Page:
Clawhammer players tend to re-tune (or use capos and retune the 5th) to change keys. Plus most of us use or at least experiment with other tunings as well (Dead Man's tuning, Sandy River Belle tuning, Reuben's Train tuning, Cumberland Gap tuning, Little Birdie tuning, etc).  All strings get variously raised and lowered unless one has not yet progressed from 'Cripple Creek Land'.

The first note of the first measure is most often the 1st or 3rd or 5th note of the scale which is the major chord.  Rarely in my experience is the final note of the tune anything but the 1st note I.e the note of the key

As far as reading music I learned at 8 years of age the E is one note higher on the scale than D so I don't,t see a problem reading music - you just need to know where to find the notes.

I seem to be out of touch with everyone else but music scores are simpler than tab because you don't need to worry about half steps and full steps



Scott Johnson said:

Yes Tim, I think you are right. Everyone is getting caught up on a tangent.

Lets take a look a things here:

Modern Clawhammer high bass (Standard G tuning)is key of G -> g D G B D, low bass key of C (Standard Minstrel/Classic tuning)- g C G B D & in both cases the 5th string [drone] is G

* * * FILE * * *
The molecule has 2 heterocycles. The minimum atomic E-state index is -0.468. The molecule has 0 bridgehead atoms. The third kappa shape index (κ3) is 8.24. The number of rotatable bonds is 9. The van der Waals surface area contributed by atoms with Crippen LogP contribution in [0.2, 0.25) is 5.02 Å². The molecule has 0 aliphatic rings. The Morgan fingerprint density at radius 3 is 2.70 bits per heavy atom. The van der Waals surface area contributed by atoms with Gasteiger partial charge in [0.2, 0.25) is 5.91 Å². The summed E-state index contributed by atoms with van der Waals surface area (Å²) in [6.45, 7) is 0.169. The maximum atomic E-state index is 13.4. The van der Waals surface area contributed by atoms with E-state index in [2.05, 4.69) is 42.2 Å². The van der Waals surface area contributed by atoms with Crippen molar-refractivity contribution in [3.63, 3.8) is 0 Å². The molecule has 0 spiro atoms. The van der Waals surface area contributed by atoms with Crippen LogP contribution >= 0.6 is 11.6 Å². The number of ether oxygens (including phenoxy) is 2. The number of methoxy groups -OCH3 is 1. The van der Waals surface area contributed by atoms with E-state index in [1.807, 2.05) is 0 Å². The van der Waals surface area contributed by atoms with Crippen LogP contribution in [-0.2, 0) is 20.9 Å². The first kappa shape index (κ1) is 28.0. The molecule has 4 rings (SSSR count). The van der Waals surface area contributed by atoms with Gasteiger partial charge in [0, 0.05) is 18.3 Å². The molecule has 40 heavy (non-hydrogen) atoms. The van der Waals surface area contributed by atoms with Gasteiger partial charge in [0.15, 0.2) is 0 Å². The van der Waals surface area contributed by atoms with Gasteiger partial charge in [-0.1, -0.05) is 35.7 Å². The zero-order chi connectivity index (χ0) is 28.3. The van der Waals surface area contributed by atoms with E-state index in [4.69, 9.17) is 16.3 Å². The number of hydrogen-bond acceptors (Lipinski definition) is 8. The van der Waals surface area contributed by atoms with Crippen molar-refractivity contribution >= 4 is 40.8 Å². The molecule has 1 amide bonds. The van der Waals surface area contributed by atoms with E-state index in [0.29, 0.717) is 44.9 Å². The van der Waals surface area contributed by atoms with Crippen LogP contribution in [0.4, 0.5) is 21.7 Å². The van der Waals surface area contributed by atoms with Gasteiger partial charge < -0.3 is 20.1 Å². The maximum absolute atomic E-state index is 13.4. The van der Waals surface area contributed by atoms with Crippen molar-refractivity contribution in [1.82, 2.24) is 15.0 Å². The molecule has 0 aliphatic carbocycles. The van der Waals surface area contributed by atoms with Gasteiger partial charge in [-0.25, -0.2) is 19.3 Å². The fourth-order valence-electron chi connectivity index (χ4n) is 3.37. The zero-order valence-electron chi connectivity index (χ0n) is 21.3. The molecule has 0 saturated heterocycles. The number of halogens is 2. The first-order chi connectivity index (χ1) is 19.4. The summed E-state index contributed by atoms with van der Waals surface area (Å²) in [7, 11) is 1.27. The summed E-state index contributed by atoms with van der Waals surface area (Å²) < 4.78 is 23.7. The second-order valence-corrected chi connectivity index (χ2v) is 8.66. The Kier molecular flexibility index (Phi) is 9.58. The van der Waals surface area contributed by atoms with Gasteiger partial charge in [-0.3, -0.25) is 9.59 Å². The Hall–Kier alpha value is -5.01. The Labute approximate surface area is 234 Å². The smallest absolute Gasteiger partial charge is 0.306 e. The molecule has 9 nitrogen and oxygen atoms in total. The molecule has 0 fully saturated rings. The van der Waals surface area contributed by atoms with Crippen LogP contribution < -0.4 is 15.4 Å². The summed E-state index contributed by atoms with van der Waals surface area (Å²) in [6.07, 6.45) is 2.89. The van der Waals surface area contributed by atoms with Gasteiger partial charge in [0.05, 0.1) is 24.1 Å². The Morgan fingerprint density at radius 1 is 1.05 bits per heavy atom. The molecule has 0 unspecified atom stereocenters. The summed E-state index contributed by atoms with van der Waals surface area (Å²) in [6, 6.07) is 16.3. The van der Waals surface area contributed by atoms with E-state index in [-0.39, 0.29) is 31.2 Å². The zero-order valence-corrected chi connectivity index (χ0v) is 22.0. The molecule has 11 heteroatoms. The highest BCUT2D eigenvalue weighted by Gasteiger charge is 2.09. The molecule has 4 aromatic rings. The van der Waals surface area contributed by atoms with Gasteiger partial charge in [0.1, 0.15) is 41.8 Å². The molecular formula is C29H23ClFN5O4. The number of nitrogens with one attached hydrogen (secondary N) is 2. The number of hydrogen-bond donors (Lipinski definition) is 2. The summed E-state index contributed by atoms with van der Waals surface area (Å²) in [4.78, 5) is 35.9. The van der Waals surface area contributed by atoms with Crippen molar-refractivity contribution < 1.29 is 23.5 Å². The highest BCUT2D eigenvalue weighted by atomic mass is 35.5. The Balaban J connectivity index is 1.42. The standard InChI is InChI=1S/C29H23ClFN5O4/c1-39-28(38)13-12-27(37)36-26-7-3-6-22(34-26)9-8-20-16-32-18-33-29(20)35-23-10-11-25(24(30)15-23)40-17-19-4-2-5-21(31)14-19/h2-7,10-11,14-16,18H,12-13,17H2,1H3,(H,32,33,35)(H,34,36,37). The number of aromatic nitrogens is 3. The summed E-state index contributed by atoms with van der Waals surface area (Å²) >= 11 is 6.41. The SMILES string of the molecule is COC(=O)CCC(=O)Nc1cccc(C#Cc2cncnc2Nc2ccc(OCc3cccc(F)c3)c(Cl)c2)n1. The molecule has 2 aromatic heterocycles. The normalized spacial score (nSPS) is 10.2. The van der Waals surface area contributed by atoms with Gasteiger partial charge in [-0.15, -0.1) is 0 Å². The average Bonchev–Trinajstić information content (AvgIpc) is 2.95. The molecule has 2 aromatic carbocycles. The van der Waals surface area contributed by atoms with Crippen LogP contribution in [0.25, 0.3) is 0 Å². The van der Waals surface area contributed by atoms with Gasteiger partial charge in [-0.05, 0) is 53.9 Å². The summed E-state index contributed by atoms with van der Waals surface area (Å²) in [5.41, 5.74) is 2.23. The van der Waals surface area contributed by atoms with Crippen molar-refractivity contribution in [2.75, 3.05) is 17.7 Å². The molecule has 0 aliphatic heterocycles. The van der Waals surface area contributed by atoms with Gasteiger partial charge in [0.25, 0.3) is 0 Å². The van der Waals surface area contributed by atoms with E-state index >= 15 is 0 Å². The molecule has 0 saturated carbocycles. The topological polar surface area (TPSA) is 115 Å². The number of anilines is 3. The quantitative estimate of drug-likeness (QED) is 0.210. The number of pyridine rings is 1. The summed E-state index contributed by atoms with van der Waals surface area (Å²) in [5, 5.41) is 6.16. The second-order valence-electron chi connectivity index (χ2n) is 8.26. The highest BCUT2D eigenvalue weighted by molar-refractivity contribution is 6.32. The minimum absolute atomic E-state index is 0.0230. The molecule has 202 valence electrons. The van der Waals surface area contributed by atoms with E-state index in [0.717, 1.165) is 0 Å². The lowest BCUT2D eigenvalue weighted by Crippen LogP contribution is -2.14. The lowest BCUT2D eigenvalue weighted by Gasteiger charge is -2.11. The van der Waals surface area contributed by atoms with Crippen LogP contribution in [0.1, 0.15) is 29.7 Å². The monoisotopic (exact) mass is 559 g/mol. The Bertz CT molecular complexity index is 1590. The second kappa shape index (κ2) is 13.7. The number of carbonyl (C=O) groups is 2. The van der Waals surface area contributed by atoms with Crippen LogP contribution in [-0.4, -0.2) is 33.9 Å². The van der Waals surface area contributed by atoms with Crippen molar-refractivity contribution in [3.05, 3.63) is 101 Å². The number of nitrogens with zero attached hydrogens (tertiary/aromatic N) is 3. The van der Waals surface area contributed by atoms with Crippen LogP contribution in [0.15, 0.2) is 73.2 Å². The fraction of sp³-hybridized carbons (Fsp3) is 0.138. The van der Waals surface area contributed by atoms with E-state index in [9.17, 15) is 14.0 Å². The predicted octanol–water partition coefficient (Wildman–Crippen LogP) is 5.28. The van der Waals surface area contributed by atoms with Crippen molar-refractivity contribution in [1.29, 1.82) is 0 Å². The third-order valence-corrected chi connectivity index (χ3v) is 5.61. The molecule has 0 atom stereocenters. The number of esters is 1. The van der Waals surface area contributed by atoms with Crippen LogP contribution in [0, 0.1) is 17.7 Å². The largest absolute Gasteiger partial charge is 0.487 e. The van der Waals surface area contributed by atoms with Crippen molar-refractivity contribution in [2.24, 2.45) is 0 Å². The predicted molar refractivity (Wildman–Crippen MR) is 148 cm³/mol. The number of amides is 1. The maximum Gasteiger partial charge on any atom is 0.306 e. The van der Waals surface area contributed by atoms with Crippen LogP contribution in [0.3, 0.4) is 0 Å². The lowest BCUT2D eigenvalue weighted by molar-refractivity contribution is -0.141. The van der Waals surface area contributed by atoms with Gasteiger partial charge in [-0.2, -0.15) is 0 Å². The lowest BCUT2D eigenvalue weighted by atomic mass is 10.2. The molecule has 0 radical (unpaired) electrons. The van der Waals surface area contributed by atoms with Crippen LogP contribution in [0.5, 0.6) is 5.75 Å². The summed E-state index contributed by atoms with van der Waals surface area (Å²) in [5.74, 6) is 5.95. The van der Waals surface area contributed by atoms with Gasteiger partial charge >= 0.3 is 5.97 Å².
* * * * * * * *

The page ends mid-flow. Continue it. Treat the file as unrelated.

Yes this is true, and analogous to D/E and E/A tunings also

The key signature tells you what key you are in.  

Yes, this is true but there is more going on here than meets the eye. (more on this later)

So the drone[ 5th string ] is always the High Bass note for any tuning and key.

Not sure what you mean here. The 5th string and the 3rd string are tuned to the same note (an octave apart) whether the bass string is high or low.

If High Bass has the 5th string at G or D or E the tune is in the Key of G or D or E.  The last note in the score should indicate this.

Further

If Low Bass has the 5th String at G or D or E the tune is in the key of the 4th string - Key of C or G or A.   The last note in the score should also indicate this

Basically I think what you are saying is that the last note of a song ends on the root note of what key you are in( Key of G will end on the note G, Same for keys of C,D, or E) . and there is a relationship between the 5th string or the bass string. This may be true, but in a practical sense it doesn't really tell you anything. Plus, the last note of a song may also end on a 3rd of 5th so not all songs end on the root note. So while the relationship between keys, the 5th string and bass strings may be interesting, in a practical sense it is not much use.